Since the birth of the modern Olympics, Great Britain has played its role consistently in the movement. It has competed in every Summer Olympics since 1896 and is the only team to have won a gold medal in every single Summer Olympics. To add to these laurels, London is now the only city to have hosted this prestigious event three times.

Britain’s Olympic success began in 1896 at the first modern Olympics in Athens. One notable competitor was John Pius Boland who arrived as a spectator but found himself leaving with a winning medal in the tennis after borrowing a racquet and beating the man who lent it to him in the final.

British enthusiasm began gathering pace and in 1905 London was awarded its first Olympic Games.

The IV Olympiad in London 1908 became known as The Battle of Shepherd’s Bush because of the location and intense rivalry between Great Britain and the USA that permeated the games. The best example of this was in the 400m. British runner Wyndham Halswelle was obstructed on the last corner by John Carpenter of the USA.. The race was ordered to be re-run and Carpenter was disqualified.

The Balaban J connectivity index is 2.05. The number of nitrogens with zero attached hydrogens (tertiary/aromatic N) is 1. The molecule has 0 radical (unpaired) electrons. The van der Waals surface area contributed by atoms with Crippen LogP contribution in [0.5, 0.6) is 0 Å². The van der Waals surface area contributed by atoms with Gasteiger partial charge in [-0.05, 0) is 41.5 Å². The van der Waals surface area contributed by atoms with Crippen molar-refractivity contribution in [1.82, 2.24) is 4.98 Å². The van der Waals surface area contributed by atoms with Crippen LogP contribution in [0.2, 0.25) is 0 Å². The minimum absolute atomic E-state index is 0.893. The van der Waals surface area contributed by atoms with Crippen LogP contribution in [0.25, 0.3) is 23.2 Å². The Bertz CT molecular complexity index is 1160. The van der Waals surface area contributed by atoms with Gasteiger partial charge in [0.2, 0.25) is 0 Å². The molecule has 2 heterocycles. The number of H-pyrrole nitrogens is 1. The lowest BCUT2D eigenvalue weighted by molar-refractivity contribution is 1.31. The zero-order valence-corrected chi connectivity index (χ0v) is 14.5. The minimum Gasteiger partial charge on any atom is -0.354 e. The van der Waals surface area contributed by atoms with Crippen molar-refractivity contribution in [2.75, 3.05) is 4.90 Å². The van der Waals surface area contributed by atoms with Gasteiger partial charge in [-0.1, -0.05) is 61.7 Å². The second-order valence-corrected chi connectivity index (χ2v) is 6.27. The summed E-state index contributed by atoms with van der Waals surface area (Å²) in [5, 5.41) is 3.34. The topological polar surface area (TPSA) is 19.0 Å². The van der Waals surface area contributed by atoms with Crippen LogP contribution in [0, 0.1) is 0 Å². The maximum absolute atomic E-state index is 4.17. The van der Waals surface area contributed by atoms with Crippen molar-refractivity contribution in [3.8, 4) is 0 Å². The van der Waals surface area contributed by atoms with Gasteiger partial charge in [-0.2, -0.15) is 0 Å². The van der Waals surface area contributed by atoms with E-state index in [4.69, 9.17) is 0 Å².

In 1936, the Olympics came to Berlin in what were a tense sixteen days. Jesse Owens was undeniably the hero for his part in humiliating the racist ideology of the Third Reich. Britain however, had its own heroes in the form of the double sculls pair of Leslie Southwood and Jack Beresford who caught the German favourites in the last 500 metres, overtaking them in front of Hitler’s box to win the race.

London was selected again as the host city for the XIV Olympiad in 1948.

It had been twelve years since the last Olympics and the world was still reeling from World War II. Yet, Britain was praised for the “improvisation and organisation” by IOC President Sigfrid Edstrom. It was an austere Olympics: athletes were housed in RAF camps and were encouraged to bring their own supplies. The Germans and Japanese were not invited and the Soviet Union did not send a team.

Through the next three decades, Britain had limited success, never taking more than 24 medals in each Games. However, there were individual British heroes, amongst them Sebastian Coe. In the 1980 Moscow Olympics and the 1984 Los Angeles Olympics, he took gold in the 1500m becoming the first man to win consecutive gold medals in that event. Britain finished Los Angeles with 37 medals, the highest number in three decades.

In 2012, when once more, London took the stage hosting the XXX Olympiad. Over 10,000 athletes took part. It turned out to be Britain’s most successful Olympics as Team GB took a haul of 65 medals to finish third in the rankings. New heroes rose such as Jessica Ennis and Mo Farah and new records were set, particularly in cycling.

This represented the culmination of 116 years of British determination to excel in the greatest sporting event in history.